Wednesday, 31 August 2016

Moe Norman

I received an e-mail from a new outfit purporting to teach Moe Norman's swing.  Moe was a ballstriking legend.  He was quite possibly an autistic savant, although never officially diagnosed as such.  He hit the ball dead-straight and shot his last 59 at 63 years of age.

The great thing about Moe was that he appeared to break just about every rule in the book when it came to the golf swing.  He used a ten-fingered grip, rather than the preferred Vardon or interlocking grips.  He set up with legs wide apart and ramrod stiff.  He had a short, quick action.  Essentially, if you saw him on the tee, particularly the way he dressed and stood to the ball, you'd think he was a weekend duffer.  But when he struck the ball it made a different sound.  Major champions would stop and watch him hit balls.

The thing is, Moe never recommended anyone copy his swing.  It was his ability to hit ball after ball right on the button, and to keep his clubface square and moving straight down the target line longer than anyone that made him arguably the greatest ballstriker we've ever seen.  His Canadian golfing feats are legendary.  Sadly, the PGA tour wasn't ready for Moe.  He dressed funny.  He talked funny.  He played fast and had little time for the staid slowpokes he met on the big tour.

I love the story about Moe actually laying on the ground pretending to nap while his partners went about their business.  One of the last straws was him putting out between a playing partner's legs as he was picking his ball out of the hole.  They essentially ran him off the tour.  They couldn't understand him.  And Moe just couldn't understand what all the fuss was about.  To him the game was simple.  He reduced hitting a golf ball to an act as simple as hammering a nail.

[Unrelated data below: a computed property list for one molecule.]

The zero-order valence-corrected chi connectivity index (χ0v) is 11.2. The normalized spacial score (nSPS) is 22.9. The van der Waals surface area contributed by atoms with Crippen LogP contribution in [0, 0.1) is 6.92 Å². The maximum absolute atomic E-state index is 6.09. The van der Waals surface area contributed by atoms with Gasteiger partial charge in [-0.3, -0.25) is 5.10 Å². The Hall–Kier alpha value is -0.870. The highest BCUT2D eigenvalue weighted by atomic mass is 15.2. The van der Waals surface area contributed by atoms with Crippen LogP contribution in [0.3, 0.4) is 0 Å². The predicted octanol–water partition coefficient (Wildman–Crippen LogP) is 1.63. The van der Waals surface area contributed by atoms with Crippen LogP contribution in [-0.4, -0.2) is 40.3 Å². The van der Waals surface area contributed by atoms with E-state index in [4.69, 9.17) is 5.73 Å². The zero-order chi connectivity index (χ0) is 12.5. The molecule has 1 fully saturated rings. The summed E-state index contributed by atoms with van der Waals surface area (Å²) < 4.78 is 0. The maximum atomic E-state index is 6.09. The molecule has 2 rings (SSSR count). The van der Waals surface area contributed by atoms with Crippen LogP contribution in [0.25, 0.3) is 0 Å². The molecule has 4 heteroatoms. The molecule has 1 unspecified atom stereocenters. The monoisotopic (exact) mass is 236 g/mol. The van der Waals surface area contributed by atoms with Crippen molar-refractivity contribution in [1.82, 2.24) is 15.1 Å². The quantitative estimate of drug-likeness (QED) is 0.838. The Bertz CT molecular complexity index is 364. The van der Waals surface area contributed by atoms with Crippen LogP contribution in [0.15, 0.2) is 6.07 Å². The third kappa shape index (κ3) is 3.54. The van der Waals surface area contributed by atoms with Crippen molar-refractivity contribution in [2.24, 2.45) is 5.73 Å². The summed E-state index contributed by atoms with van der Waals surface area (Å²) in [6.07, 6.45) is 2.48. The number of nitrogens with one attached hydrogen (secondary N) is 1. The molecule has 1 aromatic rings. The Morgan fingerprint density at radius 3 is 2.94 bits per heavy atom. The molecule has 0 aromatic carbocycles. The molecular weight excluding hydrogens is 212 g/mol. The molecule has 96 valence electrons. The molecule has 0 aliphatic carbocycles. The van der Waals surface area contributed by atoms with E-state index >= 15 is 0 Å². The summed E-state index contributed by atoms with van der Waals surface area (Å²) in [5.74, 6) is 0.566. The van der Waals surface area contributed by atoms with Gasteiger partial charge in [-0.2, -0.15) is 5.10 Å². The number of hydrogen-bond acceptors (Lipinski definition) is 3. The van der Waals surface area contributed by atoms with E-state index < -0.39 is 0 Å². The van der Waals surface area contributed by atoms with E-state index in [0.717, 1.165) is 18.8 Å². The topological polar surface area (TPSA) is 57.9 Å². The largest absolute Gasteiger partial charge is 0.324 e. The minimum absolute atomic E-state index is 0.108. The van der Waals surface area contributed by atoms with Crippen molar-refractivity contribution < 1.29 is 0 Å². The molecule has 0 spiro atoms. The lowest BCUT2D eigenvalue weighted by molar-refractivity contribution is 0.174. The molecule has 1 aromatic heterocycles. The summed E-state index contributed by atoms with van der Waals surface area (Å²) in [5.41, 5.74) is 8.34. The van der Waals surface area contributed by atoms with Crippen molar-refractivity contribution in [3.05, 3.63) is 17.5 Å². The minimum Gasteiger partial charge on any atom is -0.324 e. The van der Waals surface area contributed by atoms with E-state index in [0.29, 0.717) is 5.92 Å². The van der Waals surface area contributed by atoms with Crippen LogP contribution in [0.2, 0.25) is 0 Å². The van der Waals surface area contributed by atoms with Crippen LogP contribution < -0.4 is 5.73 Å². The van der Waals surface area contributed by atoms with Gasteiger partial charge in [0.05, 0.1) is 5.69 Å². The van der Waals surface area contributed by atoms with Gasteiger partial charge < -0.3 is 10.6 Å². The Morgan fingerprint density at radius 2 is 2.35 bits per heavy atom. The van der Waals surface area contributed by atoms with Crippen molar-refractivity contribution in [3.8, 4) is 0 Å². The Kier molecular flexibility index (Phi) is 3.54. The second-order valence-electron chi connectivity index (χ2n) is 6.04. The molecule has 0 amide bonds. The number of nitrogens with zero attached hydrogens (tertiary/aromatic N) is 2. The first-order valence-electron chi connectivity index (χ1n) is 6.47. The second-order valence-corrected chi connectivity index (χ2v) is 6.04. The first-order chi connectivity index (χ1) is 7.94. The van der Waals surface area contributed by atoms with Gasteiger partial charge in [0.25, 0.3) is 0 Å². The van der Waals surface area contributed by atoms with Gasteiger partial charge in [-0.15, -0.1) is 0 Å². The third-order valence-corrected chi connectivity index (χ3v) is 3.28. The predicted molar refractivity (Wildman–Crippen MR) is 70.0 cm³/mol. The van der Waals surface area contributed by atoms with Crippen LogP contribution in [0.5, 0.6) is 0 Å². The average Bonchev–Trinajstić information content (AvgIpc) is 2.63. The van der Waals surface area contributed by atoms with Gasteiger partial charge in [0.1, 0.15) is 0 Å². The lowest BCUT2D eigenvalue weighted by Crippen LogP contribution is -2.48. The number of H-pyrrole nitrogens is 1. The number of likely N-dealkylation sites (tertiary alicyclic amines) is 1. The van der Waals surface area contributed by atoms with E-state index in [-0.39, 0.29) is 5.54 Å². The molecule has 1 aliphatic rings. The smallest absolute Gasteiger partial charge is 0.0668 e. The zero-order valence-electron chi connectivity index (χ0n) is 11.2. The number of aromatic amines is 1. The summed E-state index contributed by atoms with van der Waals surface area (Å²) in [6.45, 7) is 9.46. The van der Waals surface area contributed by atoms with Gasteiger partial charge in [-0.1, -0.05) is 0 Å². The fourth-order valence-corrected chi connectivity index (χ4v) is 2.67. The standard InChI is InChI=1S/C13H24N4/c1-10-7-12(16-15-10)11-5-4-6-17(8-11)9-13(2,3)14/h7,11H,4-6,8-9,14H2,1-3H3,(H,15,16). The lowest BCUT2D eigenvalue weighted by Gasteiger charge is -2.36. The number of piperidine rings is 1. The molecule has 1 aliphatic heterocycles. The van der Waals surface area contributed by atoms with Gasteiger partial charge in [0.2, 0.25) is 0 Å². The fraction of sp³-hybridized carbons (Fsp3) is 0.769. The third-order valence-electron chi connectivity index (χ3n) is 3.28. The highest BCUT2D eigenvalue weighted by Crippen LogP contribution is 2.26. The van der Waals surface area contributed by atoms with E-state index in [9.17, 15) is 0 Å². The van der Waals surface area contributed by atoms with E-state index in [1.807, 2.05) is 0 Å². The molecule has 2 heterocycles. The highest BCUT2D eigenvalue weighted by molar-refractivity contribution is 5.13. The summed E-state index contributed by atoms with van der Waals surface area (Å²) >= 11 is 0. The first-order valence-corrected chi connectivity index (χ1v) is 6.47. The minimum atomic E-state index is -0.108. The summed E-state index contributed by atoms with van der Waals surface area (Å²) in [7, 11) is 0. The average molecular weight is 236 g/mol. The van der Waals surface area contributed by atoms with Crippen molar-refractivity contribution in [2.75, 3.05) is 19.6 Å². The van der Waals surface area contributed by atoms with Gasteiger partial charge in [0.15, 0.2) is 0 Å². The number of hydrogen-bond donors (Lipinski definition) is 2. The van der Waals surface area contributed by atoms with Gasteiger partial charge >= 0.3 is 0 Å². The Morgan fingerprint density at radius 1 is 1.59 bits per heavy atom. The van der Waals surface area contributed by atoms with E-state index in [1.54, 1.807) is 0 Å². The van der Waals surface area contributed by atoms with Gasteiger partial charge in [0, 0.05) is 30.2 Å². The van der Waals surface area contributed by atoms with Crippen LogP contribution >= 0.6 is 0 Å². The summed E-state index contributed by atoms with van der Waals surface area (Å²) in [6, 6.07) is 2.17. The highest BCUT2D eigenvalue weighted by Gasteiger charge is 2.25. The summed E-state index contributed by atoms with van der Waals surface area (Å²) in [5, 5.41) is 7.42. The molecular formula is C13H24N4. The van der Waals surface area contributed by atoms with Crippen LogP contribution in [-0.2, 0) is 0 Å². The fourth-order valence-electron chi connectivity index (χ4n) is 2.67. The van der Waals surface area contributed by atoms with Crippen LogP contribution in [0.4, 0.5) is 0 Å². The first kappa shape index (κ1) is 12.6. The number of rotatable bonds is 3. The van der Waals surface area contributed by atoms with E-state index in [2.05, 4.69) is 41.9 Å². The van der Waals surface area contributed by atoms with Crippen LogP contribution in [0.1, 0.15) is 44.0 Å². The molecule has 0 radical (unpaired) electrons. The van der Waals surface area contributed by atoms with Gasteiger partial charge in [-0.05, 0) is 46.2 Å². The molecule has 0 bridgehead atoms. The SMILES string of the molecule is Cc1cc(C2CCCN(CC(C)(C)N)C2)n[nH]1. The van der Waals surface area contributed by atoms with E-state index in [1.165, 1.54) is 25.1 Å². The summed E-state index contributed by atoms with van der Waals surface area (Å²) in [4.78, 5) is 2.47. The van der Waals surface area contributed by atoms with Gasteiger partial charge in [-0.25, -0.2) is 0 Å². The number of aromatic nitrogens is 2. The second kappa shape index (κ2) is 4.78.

A friend of mine got the chance to play with Moe in Belleville, Ontario--I think it was the Corby's tournament.  It was a shotgun start.  They were starting on a par three, had teed off, and Moe was nowhere to be seen.  Suddenly he appeared on the horizon, being driven to the tee at a high rate of knots by the club pro.  Moe jumped out of the cart and demanded, in his squeaky voice, to know the yardage.  After being told he stepped up the tee, threw a ball on the turf, took one look at the pin and hit the ball.  He holed it.  Moe happily chirped that this was something like his 34th hole in one.

It would be great to hit the ball like Moe.  In fact, it would be awesome to hit it like Moe.  The problem is, as I see it, even if you could duplicate his swing action, there is no guarantee you'd hit it anywhere near as well as Moe did.  Moe's action was uniquely developed for Moe.  On the other hand, we can dream.  I reckon I'll read about what this latest outfit has to say.  After all, whether you have ever heard of him or not, Moe was the man.

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